Parties: Out late on a school night

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The Independent Online

With fishnet tights hanging from the chandeliers, bras draped over blackboards, and all the staff wearing pigtails, freckles and saucy school uniform, Cirque nightclub on Leicester Square was transformed into St Trinian's school for the film's lavish premire party last week.

"This is more fun than most," said Colin Firth, as waiters served daube of beef, ham hock, sprouts and treacle duff (the school-dinners theme slipping slightly to include a sushi bar too). Firth's wife, Livia, pealed with laughter on being offered a mini-bagel on a platter made of ripped-up geography textbook and frilly knickers. "Well, that's the St Trinian's thing," said Firth. "Pretty pervy, really."

Almost on cue, ropes descended from the ceiling and acrobats dressed as schoolgirls started gyrating in mid-air, gymslips slipping to expose yet more lacy pants, to the strains of "We don't need no education". Celia Imrie and her 13-year-old son watched open-mouthed.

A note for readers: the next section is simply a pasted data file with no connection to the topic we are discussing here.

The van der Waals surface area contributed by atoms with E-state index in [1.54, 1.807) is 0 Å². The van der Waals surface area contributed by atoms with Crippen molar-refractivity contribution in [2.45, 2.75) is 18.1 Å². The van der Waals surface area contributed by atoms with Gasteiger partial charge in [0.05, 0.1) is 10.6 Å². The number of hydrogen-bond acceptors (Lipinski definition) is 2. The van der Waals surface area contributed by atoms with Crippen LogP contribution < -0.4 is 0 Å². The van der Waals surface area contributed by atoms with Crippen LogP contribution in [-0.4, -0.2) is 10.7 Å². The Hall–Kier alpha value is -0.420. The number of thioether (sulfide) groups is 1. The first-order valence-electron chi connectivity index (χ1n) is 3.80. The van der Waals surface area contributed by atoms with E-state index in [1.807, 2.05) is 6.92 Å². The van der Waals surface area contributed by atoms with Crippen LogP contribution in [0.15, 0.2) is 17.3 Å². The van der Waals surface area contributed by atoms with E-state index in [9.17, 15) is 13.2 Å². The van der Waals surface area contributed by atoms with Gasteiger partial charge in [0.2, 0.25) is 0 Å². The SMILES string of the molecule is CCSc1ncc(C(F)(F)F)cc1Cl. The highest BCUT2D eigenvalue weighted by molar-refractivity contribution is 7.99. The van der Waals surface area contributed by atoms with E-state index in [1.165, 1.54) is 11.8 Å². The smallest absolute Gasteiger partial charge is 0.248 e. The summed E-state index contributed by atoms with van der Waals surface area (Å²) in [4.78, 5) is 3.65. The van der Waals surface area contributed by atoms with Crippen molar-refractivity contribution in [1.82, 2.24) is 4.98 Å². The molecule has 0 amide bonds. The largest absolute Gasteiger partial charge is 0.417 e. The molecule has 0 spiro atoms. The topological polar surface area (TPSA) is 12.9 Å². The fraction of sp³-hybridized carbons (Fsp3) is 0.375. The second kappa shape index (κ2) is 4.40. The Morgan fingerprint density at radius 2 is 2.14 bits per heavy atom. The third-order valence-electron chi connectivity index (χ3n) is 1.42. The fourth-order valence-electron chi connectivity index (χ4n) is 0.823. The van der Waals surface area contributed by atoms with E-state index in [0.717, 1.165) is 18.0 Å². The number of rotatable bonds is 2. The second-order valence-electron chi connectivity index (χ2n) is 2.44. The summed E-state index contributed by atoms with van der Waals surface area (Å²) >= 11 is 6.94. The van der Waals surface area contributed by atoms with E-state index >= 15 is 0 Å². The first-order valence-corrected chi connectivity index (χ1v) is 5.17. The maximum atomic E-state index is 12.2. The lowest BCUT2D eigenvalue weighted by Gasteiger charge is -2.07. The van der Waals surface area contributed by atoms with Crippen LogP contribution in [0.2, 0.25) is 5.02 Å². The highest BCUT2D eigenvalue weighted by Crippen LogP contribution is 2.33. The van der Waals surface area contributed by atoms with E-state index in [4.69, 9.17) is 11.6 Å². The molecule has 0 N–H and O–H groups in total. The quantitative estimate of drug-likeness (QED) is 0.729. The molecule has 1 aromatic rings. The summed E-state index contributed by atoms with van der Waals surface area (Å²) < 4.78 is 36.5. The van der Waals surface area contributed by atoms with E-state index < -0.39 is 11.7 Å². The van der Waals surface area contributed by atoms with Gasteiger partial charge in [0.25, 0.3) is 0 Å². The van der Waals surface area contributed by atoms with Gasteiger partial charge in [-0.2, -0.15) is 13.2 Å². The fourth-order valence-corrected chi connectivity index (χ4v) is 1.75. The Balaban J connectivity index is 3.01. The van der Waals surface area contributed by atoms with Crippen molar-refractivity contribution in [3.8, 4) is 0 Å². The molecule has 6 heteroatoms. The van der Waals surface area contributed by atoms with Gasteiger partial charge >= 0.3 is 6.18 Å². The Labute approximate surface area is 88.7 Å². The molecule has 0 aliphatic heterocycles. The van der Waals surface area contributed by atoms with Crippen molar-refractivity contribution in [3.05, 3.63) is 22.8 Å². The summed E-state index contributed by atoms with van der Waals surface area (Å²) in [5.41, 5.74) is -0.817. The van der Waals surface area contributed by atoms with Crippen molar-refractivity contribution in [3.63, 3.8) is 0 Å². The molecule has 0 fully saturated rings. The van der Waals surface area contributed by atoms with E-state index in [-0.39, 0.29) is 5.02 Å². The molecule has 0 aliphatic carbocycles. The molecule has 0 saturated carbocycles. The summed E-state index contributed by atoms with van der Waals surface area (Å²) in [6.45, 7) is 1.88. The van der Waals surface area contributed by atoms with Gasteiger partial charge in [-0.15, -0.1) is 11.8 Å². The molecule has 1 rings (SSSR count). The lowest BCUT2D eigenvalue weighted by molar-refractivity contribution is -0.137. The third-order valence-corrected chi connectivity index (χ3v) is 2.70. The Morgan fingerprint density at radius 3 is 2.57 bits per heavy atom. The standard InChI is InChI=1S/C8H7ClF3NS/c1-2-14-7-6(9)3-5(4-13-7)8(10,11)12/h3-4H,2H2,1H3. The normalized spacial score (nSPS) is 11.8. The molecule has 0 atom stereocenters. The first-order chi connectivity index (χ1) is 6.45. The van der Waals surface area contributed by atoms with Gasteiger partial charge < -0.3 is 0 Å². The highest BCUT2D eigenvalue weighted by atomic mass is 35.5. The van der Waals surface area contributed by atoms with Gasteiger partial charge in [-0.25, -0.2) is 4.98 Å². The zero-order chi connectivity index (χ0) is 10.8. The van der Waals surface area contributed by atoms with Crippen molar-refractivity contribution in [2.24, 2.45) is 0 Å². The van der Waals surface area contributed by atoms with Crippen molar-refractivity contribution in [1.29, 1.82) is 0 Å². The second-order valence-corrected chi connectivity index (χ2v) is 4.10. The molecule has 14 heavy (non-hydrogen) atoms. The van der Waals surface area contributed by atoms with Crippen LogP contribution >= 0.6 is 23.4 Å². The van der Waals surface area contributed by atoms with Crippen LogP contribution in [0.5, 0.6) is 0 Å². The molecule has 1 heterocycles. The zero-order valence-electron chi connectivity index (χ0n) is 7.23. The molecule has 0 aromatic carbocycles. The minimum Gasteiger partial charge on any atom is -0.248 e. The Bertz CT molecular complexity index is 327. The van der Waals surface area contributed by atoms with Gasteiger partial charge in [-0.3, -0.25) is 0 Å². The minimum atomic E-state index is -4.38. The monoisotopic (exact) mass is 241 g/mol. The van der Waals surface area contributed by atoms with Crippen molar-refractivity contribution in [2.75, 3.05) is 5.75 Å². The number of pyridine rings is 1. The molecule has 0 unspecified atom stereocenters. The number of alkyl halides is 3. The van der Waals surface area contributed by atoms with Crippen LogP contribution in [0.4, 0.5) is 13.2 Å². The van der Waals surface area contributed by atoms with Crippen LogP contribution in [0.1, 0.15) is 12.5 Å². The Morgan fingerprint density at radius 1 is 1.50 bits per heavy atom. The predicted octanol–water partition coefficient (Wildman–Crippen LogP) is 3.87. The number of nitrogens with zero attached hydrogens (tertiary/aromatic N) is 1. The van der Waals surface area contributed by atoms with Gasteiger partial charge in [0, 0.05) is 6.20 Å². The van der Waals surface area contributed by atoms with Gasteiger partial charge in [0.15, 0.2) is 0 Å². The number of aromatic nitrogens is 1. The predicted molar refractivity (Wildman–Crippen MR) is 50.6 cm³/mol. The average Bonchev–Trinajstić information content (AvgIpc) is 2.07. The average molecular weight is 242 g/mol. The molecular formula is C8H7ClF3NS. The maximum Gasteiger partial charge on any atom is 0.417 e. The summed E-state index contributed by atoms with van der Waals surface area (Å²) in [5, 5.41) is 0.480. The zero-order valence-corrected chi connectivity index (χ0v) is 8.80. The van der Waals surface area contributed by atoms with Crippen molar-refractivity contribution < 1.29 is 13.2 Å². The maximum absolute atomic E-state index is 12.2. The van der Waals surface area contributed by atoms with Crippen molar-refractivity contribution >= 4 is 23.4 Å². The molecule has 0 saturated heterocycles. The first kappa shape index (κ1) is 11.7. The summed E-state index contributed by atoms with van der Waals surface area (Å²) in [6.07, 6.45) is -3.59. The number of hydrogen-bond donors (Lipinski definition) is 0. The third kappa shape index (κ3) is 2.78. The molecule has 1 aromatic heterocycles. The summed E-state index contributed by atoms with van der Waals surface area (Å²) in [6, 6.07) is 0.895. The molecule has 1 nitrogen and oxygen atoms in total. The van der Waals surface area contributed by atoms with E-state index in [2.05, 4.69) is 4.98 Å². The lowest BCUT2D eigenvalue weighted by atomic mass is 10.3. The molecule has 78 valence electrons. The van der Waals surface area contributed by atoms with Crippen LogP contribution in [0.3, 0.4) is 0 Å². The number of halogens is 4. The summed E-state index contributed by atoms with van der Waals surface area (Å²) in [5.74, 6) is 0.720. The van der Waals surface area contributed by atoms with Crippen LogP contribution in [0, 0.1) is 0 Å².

At the "chemistry lab", where cocktails were being mixed, Nicky Clarke could be seen embracing Kelly Hoppen, their two perfectly coiffed heads together, while at the "tuck shop", where producers were sucking lollipops and guzzling Valrhona truffles, actress Gemma Arterton stood transformed from head girl to screen siren by a Louis Vuitton gown chosen at the last minute and worn, her boyfriend confided, back to front.

Up in the "headmaster's office", Russell Brand had fellow cast members, the 10-year-old twins Holly and Cloe Mackie, perched on his lap. A twin on each knee, Russell? "It's how I live my life." Finally, the small screen stars and their chaperones left, a striking blonde transvestite arrived, and the dancefloor filled to "Girls Just Want to Have Fun". Yes, and casting directors, rising stars and movie moguls of a certain age, too.

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